b) Inorganic (about 46%):

  • Hydroxyapatite crystals.

E) Classifications:

a) On basis of location:

  • Radicular cementum: Present on root surface.
  • Coronal cementum: Present on enamel covering some part of the crown.

b) On the basis of cells present:

Acellular cementum (primary cementum):

  • It does not contain cells.
  • It is the first formed cementum.
  • Forms with the root formation and eruption.
  • Thickness: 30-230 µm.
  • Present at cervical 3rd or half of the root.
  • Mainly composed of sharpey’s fibers.

Cellular cementum (secondary cementum):

  • Contains cells called cementocytes.
  • Formed after tooth eruption is completed.
  • It is less calcified than acellular cementum.
  • Present at apical 3rd of root surface.

c) On basis of fibers present (Schroeder):

Acellular afibrillar cementum:

  • 1-15 µm thick.
  • Found in coronal cementum.
  • It lacks cells and collagen fibers (both intrinsic and extrinsic).
  • Consists of mineralized ground substance, produced by cementoblasts.

Acellular extrinsic fiber cementum:

  • 30-230 µm thick.
  • Present at the cervical 3rd of the tooth root but it may extend towards the apex.
  • Consists of densely packed bundles of sharpey’s fibers.
  • It lacks cells.
  • It is a product of fibroblasts and cementoblasts.

Cellular mixed stratified cementum:

  • 100-1000 µm thick.
  • Present at the apical 3rd of roots and at the furcation area of multi-rooted teeth.
  • Consists of fibers (both extrinsic and intrinsic) and may contain cells.
  • It is a product of fibroblasts and cementoblasts.

Cellular intrinsic fiber cementum:

  • It serves to fill resorption lacunae.
  • Consists of intrinsic fibers and cells.
  • It is a product of cementoblasts.

Intermediate cementum:

  • Also known as Layer of Hopewell Smith.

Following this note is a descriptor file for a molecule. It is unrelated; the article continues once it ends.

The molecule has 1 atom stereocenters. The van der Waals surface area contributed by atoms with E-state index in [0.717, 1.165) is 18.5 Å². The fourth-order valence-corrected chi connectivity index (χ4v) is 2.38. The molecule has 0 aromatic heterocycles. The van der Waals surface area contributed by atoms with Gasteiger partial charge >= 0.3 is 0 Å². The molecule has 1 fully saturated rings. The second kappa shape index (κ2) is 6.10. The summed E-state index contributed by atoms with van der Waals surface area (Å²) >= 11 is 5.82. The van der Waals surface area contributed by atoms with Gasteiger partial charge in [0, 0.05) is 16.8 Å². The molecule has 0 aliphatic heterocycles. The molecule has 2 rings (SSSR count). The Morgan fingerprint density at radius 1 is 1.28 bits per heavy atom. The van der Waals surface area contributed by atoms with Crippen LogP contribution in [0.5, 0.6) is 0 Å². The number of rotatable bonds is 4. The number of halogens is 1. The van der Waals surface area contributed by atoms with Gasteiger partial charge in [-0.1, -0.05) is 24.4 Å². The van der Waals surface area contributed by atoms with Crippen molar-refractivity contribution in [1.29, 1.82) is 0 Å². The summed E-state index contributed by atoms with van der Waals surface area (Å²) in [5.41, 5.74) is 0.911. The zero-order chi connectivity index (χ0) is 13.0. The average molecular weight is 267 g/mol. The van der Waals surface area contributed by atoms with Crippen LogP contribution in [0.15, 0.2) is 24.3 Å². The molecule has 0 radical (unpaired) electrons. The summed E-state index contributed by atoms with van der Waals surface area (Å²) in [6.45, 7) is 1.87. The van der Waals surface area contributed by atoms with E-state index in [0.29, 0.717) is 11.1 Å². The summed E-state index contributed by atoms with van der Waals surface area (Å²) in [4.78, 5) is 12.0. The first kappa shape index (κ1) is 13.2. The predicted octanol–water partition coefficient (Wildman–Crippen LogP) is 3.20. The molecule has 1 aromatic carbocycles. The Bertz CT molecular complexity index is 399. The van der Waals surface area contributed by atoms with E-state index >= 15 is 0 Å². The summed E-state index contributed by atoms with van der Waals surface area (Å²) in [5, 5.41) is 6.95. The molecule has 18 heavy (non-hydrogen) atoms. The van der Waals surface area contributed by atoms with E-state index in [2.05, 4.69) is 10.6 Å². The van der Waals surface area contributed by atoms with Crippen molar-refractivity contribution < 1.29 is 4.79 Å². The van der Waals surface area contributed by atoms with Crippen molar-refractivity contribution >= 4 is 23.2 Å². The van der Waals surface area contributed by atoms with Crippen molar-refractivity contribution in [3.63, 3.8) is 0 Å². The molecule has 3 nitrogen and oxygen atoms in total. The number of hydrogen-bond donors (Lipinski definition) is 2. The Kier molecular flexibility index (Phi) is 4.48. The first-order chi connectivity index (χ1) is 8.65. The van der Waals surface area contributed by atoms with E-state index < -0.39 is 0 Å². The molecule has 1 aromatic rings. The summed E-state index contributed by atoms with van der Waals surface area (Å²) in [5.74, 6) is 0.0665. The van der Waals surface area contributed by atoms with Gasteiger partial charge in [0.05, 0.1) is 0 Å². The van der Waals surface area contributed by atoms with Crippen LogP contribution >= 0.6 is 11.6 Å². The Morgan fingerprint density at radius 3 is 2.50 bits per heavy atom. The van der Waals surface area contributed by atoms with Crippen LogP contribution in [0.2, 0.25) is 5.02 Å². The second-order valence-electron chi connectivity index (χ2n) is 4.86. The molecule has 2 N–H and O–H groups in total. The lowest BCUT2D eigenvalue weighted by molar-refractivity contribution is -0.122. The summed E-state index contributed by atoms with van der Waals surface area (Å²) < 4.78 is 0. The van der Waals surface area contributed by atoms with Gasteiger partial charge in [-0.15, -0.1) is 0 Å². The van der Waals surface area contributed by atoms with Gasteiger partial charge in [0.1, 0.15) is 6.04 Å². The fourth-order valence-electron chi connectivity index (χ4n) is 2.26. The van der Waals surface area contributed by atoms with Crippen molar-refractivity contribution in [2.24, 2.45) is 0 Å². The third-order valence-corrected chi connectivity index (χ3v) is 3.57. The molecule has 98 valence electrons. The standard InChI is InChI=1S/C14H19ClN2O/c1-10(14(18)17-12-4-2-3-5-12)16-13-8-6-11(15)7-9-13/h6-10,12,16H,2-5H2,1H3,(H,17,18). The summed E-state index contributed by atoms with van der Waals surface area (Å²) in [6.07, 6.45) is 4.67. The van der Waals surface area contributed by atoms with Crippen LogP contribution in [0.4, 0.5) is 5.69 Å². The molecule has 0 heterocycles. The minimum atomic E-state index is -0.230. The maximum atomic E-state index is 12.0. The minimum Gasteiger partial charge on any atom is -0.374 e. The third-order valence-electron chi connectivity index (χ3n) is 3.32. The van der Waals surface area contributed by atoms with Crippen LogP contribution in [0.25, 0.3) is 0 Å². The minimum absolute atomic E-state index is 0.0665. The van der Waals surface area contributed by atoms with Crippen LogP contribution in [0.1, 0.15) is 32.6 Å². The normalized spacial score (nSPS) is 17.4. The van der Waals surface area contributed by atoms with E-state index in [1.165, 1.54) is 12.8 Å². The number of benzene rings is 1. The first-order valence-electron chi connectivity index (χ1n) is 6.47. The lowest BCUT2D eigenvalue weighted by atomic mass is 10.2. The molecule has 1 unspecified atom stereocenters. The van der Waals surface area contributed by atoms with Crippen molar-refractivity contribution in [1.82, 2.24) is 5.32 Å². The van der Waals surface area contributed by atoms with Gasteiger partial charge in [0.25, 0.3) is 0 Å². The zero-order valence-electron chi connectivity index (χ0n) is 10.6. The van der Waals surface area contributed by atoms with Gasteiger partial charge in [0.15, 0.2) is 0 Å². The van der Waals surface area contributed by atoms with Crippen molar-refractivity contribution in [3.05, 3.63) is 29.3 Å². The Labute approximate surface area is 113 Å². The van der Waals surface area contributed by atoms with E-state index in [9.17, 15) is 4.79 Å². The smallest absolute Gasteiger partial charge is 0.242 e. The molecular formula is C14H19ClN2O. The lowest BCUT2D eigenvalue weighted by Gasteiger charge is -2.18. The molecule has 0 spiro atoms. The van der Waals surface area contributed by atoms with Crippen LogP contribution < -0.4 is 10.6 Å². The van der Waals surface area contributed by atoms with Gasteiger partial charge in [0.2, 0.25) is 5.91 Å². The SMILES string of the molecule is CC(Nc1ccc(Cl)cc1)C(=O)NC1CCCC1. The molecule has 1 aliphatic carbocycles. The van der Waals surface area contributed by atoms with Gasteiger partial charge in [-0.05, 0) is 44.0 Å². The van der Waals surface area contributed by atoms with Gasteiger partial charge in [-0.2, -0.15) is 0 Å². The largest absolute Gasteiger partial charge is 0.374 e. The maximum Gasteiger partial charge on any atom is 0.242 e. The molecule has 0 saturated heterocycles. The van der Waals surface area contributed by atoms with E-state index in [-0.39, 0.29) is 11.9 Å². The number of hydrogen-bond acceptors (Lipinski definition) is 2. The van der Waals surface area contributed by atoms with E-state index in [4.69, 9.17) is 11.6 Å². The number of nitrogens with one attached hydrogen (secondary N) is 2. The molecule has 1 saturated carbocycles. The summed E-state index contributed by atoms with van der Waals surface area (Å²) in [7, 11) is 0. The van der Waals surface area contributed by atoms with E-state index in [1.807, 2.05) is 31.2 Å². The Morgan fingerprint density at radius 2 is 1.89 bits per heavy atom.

• Present near cementodentinal junction of certain teeth as an ill-defined zone.
  • Consists of cellular remnants of Hertwig’s epithelial root sheath embedded in a calcified ground substance.

F) Extrinsic and intrinsic fibers of cementum:

 Extrinsic fibers:

They are Sharpey’s fibers that are continuous with the principal fibers of the periodontal ligament. Since these fibers were originally produced by periodontal ligament fibroblasts, they are considered as “extrinsic” to the cementum.  These fibers are orientated more or less perpendicularly to the surface of cementum and play a major role in tooth anchorage.

 Intrinsic fibers:

These fibers are produced by cementoblasts and they are orientated more or less parallel to the surface of cementum. They play no role in tooth anchorage but are present in cementum predominantly at sites undergoing repair.

G) Cementoenamel junction (CEJ):

 Usually 3 types of relationships are found

a)      In 60-65% cases– cementum is overlapping the enamel.

b)      In about 30% cases– cementum and enamel lies edge to edge, this is known as butt joint.

c)       In about 5-10% case– cementum fails to meet the enamel.

H) Cementodentinal junction (CDJ):

It is the interface between cementum and internal root canal dentine at the terminal apical area of the root. The width of CDJ remains almost constant throughout life . During root canal treatment, obturation material should be filled till CDJ.

I) Functions of cementum:

  • Acts as an attachment aperture for the PDL fibers to the tooth root.
  • Covers the root, thus seals the dentinal tubules and prevents dentinal sensitivity.
  • Continuous deposition of cementum at the apex, contribute to the compensation of wear during ageing.
  • It helps to maintain the width of the PDL space.
  • It allows PDL fiber rearrangement.